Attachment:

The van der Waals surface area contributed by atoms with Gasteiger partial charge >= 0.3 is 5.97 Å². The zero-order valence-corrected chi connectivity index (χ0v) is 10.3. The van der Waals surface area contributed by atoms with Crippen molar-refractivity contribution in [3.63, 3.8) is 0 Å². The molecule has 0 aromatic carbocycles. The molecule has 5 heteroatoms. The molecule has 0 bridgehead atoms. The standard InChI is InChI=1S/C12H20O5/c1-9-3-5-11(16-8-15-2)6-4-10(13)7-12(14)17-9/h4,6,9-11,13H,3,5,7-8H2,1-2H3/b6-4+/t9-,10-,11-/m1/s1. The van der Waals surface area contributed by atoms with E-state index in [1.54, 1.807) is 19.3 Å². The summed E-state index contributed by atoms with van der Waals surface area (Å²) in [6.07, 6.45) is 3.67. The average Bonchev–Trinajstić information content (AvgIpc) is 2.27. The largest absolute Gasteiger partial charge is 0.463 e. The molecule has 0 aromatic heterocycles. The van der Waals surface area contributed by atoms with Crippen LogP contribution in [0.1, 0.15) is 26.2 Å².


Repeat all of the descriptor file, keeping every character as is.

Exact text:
The van der Waals surface area contributed by atoms with Gasteiger partial charge >= 0.3 is 5.97 Å². The zero-order valence-corrected chi connectivity index (χ0v) is 10.3. The van der Waals surface area contributed by atoms with Crippen molar-refractivity contribution in [3.63, 3.8) is 0 Å². The molecule has 0 aromatic carbocycles. The molecule has 5 heteroatoms. The molecule has 0 bridgehead atoms. The standard InChI is InChI=1S/C12H20O5/c1-9-3-5-11(16-8-15-2)6-4-10(13)7-12(14)17-9/h4,6,9-11,13H,3,5,7-8H2,1-2H3/b6-4+/t9-,10-,11-/m1/s1. The van der Waals surface area contributed by atoms with E-state index in [1.54, 1.807) is 19.3 Å². The summed E-state index contributed by atoms with van der Waals surface area (Å²) in [6.07, 6.45) is 3.67. The average Bonchev–Trinajstić information content (AvgIpc) is 2.27. The largest absolute Gasteiger partial charge is 0.463 e. The molecule has 0 aromatic heterocycles. The van der Waals surface area contributed by atoms with Crippen LogP contribution in [0.1, 0.15) is 26.2 Å².